The cement industry is increasingly under pressure. Producers are facing unrelenting requirements to reduce production costs and improve efficiency as overcapacity becomes part of a new reality. Furthermore, while technological developments and increasing digitisation across the flowsheet are enabling improvements, the journey to achieve maximum value from technology investments requires precious time and specialist skills.  

Perhaps even more pressing, however, is the need to earn and maintain a “social license to operate” along with ready access to capital, which are both prerequisites for sustainable operations today.  

For cement producers to thrive in such a world, they need greater access to in-depth expertise and know-how than ever before – and across all areas. For many, it is unrealistic to acquire and maintain all the necessary skills and technologies. Instead, they look to specialists to provide support through a variety of services covering areas that lie beyond the producer’s core capabilities. 


Shouldering responsibility

After more than a century of supporting the industry with specialist service offerings, Adriana Muñoz, Head of Global Service Operations, says she and her colleagues have witnessed a striking shift by producers towards strategic service partnerships. A type of alliance, with one, key service supplier that can look beyond the daily operations to help achieve long-term, commercial goals, and that can help to address some of the broader, societal and cost challenges facing the industry.  

“Our customers are dealing with some big issues beyond producing and selling cement. Industrial pollution regulations are becoming stricter and wider-reaching. At the same time, investors are demanding progress towards the UN’s Sustainable Development Goals – some even threatening to exclude highly carbon-intensive sectors from their portfolios. Fighting on several fronts, producers are battling overcapacity and control of their cost base while reducing their environmental footprint.”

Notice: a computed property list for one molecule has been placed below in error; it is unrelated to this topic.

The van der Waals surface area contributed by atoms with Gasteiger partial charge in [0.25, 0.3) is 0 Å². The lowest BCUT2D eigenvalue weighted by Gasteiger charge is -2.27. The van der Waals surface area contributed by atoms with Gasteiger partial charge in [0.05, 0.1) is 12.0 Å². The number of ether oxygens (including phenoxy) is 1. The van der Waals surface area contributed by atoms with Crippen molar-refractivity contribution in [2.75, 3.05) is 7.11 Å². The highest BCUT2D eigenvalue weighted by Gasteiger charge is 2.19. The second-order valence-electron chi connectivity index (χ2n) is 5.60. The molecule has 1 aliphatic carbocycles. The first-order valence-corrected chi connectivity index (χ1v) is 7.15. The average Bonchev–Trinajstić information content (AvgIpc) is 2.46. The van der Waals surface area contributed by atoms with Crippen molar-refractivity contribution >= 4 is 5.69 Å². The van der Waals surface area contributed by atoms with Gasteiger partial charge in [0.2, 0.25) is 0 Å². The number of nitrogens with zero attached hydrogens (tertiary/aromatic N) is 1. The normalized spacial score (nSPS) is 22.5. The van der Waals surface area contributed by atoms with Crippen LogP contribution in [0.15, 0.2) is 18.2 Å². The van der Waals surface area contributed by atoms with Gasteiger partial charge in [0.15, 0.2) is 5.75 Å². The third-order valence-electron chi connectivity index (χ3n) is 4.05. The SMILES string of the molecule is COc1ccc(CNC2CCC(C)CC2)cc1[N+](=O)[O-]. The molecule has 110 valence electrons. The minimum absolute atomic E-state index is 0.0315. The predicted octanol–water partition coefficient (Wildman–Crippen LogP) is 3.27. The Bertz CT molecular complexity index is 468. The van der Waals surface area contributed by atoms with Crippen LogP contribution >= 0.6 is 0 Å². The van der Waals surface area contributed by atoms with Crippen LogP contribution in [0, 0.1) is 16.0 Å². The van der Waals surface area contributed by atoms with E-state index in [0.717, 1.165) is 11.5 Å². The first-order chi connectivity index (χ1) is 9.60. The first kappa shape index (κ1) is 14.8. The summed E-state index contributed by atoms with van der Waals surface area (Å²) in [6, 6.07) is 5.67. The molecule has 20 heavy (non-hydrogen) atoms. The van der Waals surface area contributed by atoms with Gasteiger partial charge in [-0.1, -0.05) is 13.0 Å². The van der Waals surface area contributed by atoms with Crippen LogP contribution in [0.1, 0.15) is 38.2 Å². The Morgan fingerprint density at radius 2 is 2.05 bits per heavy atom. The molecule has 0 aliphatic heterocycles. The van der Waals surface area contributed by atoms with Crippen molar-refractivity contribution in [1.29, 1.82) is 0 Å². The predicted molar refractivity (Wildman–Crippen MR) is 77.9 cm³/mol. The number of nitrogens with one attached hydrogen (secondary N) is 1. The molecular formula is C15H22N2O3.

Muñoz says that producers are realising that, amidst this complexity, they cannot fund the sustainable transition, run strategic maintenance programs and stay competitive all at the same time. That’s why they need to reach out to reliable partners who can help them establish ‘operation excellence’, bridge the competence gaps, and help maintain their license to operate. 

“Market drivers like these are rapidly changing producers’ service needs, and they’ve changed the way companies like our own design and deliver service, too. It’s a far cry from the time when providing service was just a matter of sending an engineer out to do a hot kiln alignment!” says Muñoz.

Naturally, along with these changes comes more responsibility for integrated operation partners to meet producers’ expectations of extensive experience and ability to drive down the cost of cement while enhancing the overall performance of the facilities and optimising their environmental footprint. So, what do such developments mean for the structure and composition of service as an overall concept? 

Re-defining service

Muñoz identifies three types of service that need to be delivered today. First, the ability to offer a one-stop shop for timely supply of inventory and spare parts. Second, the ability to provide full maintenance programs aimed at reducing risk and optimising processes – essentially having the right people with the right skills available at the right time. And third, yet equally important, is the ability to function as an asset optimisation partner, looking beyond daily maintenance tasks to advise on operational excellence and best practices. All this, supported by the extensive network of specialists using the digital solutions to facilitate, enhance and optimize the value add to our customers. 

“Being a strategic service partner requires that you have all the capabilities to deliver a complete mix of these service areas to help customers achieve their overall business goals. Ultimately, our responsibility is to be a partner who can help them reduce risks and reduce the costs of operation to a level that gives them competitive advantage.” 

To learn more at FLSmidth’s service offerings click here.  

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